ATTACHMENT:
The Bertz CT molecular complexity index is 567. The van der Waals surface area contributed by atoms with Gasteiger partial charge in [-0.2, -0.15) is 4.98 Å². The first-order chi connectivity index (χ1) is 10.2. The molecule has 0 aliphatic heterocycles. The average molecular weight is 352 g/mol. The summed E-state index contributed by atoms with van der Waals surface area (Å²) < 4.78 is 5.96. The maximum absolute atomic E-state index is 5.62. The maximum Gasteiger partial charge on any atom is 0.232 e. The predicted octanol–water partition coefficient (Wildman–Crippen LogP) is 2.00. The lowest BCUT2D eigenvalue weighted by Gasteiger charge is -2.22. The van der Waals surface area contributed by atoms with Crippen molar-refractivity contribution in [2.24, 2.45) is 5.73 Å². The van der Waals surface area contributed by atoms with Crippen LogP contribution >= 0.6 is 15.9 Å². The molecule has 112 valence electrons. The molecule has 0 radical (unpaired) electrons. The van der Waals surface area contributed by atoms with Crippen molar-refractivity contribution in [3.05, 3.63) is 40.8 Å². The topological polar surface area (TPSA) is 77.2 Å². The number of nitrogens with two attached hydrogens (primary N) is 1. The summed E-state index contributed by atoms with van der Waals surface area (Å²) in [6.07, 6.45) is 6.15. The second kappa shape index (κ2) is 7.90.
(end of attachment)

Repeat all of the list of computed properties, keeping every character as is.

The Bertz CT molecular complexity index is 567. The van der Waals surface area contributed by atoms with Gasteiger partial charge in [-0.2, -0.15) is 4.98 Å². The first-order chi connectivity index (χ1) is 10.2. The molecule has 0 aliphatic heterocycles. The average molecular weight is 352 g/mol. The summed E-state index contributed by atoms with van der Waals surface area (Å²) < 4.78 is 5.96. The maximum absolute atomic E-state index is 5.62. The maximum Gasteiger partial charge on any atom is 0.232 e. The predicted octanol–water partition coefficient (Wildman–Crippen LogP) is 2.00. The lowest BCUT2D eigenvalue weighted by Gasteiger charge is -2.22. The van der Waals surface area contributed by atoms with Crippen molar-refractivity contribution in [2.24, 2.45) is 5.73 Å². The van der Waals surface area contributed by atoms with Crippen LogP contribution >= 0.6 is 15.9 Å². The molecule has 112 valence electrons. The molecule has 0 radical (unpaired) electrons. The van der Waals surface area contributed by atoms with Crippen molar-refractivity contribution in [3.05, 3.63) is 40.8 Å². The topological polar surface area (TPSA) is 77.2 Å². The number of nitrogens with two attached hydrogens (primary N) is 1. The summed E-state index contributed by atoms with van der Waals surface area (Å²) in [6.07, 6.45) is 6.15. The second kappa shape index (κ2) is 7.90.